noun, plural sub·tle·ties.

the state or quality of being subtle.
delicacy or nicety of character or meaning.
acuteness or penetration of mind; delicacy of discrimination.
a fine-drawn distinction; refinement of reasoning: the subtleties of logic.
something subtle.
History/Historical. an elaborate confection, ornate in construction and ornamentation, sometimes edible but more often made and used as a decoration for a table or buffet.

Origin of subtlety

1300–50; Middle English subtelte, sutilte < Old French sutilte < Latin subtīlitāt- (stem of subtīlitās) fineness, equivalent to subtīli(s) subtile + -tāt- -ty2
Related formshy·per·sub·tle·ty, nounnon·sub·tle·ty, noun, plural non·sub·tle·ties.o·ver·sub·tle·ty, noun, plural o·ver·sub·tle·ties. Unabridged Based on the Random House Unabridged Dictionary, © Random House, Inc. 2019

Related Words for subtleties

nuance, intricacy, elegance, innuendo, distinction

Examples from the Web for subtleties

Contemporary Examples of subtleties

Historical Examples of subtleties

  • When she wasn't there I tried to reason myself out of these subtleties.

  • The staff-captain did not understand these subtleties, shook his head, and smiled slyly.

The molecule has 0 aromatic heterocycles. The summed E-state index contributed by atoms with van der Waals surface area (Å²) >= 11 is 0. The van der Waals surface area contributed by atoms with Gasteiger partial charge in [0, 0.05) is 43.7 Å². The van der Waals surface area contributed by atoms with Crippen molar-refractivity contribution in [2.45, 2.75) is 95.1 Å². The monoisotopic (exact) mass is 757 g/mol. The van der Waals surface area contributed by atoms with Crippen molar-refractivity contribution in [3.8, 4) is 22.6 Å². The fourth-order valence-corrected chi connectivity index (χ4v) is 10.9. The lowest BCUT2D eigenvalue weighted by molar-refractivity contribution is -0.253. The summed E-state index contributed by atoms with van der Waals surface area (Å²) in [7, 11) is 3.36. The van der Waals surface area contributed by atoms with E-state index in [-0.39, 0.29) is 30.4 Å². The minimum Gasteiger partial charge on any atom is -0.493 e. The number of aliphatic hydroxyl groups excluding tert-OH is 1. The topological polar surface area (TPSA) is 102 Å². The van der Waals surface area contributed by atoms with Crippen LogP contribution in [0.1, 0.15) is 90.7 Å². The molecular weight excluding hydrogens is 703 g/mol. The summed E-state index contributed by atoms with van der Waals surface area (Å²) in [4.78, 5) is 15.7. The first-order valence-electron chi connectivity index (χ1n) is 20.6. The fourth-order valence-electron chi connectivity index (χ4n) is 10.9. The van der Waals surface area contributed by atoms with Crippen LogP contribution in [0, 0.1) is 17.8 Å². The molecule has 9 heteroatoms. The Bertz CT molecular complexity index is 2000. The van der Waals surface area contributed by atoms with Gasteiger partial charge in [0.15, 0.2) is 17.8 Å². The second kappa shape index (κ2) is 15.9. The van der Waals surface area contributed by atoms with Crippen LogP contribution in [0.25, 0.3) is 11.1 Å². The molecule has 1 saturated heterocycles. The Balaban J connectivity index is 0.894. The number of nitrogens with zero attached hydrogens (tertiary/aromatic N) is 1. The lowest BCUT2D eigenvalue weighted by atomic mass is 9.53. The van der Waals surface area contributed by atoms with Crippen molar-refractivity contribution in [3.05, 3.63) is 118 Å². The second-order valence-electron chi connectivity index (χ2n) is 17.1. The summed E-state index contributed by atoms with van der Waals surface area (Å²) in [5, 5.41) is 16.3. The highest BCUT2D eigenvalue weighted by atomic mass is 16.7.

A Hero of Our Time

    M. Y. Lermontov

  • But these and other subtleties of language escaped the observation of Plato.

  • What but subtleties of the Scotists: quiddities, formalities, etc.!

  • The subtleties of passion are now realised for the first time.

    John Lyly

    John Dover Wilson

British Dictionary definitions for subtleties


noun plural -ties

the state or quality of being subtle; delicacy
a fine distinction or the ability to make such a distinction
something subtle
Collins English Dictionary - Complete & Unabridged 2012 Digital Edition © William Collins Sons & Co. Ltd. 1979, 1986 © HarperCollins Publishers 1998, 2000, 2003, 2005, 2006, 2007, 2009, 2012

Word Origin and History for subtleties



mid-14c., from Old French soutilte, from Latin subtilitatem (nominative subtilitas), noun of quality from subtilis (see subtle).

Online Etymology Dictionary, © 2010 Douglas Harper